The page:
Monday, August 31, 2015

The death of discussion and more

  • The death of discussion.
  • No, cupcake, there is no right not to be offended.
  • Individualism and alienation in popular love songs, 1930-1999.
  • A consecrated virgin. Like being an oblate or tertiary in a religious order but one step closer to the full members, being celibate, but consecrated virgins don't necessarily belong to orders. I think traditionally nuns do the bride thing at their professions (initiation ceremony) too. Not everybody's called to marry or be in a religious order; the church is really for everyone. She's pretty; what a big offering to God.
  • Priest bails on church; joins secular world under guise of Anglicanism. Two questions naturally come up: "What's her name?" and if not that, "Are you gay?" The Tablet, a.k.a. the Pill, is only one jump removed from this, not really Catholic.
  • Pope Francis, allegedly: Self-consciously orthodox Catholics are a self-righteous nuisance. Spiritual pride's a problem but with "friends" like these, who needs enemies? Reminds me of the '70s and '80s, when the victorious left was on board with homosexuality and almost OK with sex with kids, so when the long-suffering Wanderer-reading Catholics noticed Father acting funny with the altar boys and told the bishop, like Pope Juan Perón he told them to get over themselves and mind their own business. Anyway, let's turn this argument on its users: the self-consciously fake-friendly, formally informal "faith community" is only celebrating upper-middle-class decorum, including political correctness, and is really cleverly designed to weed out misfits ("people are offended"), as opposed to traditional Catholicism, which is not really a bragfest or cultural snobbery but truly for everyone. Same teachings, same ritual, no matter who you are.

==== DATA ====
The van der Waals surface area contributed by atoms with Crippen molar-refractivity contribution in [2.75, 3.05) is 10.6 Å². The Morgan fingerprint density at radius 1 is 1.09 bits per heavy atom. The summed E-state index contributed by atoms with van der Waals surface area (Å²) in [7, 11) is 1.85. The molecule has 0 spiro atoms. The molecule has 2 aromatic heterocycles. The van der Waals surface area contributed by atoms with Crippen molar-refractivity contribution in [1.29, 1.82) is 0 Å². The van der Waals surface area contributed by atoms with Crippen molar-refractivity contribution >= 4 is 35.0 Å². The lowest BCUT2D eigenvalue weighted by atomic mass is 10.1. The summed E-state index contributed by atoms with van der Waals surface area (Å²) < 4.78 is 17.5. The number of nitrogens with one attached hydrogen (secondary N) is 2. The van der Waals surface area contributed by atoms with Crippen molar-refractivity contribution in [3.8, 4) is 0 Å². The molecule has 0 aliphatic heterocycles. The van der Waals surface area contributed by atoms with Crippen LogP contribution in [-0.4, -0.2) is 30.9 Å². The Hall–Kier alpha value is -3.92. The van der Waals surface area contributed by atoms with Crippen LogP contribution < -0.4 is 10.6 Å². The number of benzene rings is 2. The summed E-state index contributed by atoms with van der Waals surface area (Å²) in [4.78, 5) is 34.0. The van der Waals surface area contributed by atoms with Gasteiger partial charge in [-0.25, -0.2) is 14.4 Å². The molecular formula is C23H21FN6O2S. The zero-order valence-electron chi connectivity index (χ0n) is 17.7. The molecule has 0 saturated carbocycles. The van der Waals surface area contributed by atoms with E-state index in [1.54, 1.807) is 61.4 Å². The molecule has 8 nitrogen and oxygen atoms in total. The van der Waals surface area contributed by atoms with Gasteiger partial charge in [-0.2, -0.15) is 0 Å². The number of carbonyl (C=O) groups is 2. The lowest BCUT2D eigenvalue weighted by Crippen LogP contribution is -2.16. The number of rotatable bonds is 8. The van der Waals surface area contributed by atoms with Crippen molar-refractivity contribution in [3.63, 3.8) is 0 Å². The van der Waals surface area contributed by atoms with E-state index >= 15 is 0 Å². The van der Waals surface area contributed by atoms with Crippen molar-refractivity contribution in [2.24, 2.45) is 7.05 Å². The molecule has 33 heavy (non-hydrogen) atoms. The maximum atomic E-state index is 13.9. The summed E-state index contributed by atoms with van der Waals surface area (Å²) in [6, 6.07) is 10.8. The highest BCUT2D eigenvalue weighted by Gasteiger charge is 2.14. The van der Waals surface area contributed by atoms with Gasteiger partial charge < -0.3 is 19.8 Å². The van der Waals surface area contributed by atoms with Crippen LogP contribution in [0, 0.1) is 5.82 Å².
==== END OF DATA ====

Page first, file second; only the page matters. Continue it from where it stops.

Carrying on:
• Law and gospel. Evangelicalism explained. I'll guess that the Catholic understanding of the gospel and the law isn't that different. (Of course any theory of Christianity that comes up centuries after Christ and the early church is suspect. If it goes against past teaching, don't believe it.) Like evangelicals, we don't believe the law saves us; we can't fulfill it. (Bad religion: fulfill the law and/or do the ceremony correctly and God or the god owes you one, like a contract.) The difference between us and them is we believe the sacraments actually do what they stand for and that man is actually changed by them, through the grace given through Christ, not unchanged but with Christ covering for you. The church is the means of grace; it's not salvation through works.
  • Remembering American Anglo-Catholicism: Resurrection, New York, in the '50s and '60s.
  • Why I don't hate St. Gregory's, San Francisco, even though they're wrong. Links. Well done and well meant, but without the church or even small-o orthodoxy, who or what are they really celebrating? Themselves; same problem as with less talented Catholic liberals. Traditional Anglo-Catholicism, on the other hand, like traditional Catholicism, tried to obey something bigger than a priest's or congregation's fancy, instead of trying for novelty; humbling.

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